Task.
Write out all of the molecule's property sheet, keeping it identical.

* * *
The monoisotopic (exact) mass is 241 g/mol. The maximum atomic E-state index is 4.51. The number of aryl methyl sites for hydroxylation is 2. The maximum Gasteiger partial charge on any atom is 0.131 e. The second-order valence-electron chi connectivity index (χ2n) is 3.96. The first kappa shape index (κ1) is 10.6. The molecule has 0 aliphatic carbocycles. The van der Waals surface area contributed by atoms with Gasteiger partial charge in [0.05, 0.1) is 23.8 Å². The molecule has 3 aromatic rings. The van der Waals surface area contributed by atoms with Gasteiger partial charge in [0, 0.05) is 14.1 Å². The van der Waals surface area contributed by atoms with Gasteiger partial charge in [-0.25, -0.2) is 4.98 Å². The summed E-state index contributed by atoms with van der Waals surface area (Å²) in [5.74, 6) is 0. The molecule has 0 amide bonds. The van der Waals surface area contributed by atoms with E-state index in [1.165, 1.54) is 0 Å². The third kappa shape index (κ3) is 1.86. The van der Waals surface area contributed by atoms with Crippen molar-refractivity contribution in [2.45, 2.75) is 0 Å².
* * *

The monoisotopic (exact) mass is 241 g/mol. The maximum atomic E-state index is 4.51. The number of aryl methyl sites for hydroxylation is 2. The maximum Gasteiger partial charge on any atom is 0.131 e. The second-order valence-electron chi connectivity index (χ2n) is 3.96. The first kappa shape index (κ1) is 10.6. The molecule has 0 aliphatic carbocycles. The van der Waals surface area contributed by atoms with Gasteiger partial charge in [0.05, 0.1) is 23.8 Å². The molecule has 3 aromatic rings. The van der Waals surface area contributed by atoms with Gasteiger partial charge in [0, 0.05) is 14.1 Å². The van der Waals surface area contributed by atoms with Gasteiger partial charge in [-0.25, -0.2) is 4.98 Å². The summed E-state index contributed by atoms with van der Waals surface area (Å²) in [5.74, 6) is 0. The molecule has 0 amide bonds. The van der Waals surface area contributed by atoms with E-state index in [1.165, 1.54) is 0 Å². The third kappa shape index (κ3) is 1.86. The van der Waals surface area contributed by atoms with Crippen molar-refractivity contribution in [2.45, 2.75) is 0 Å².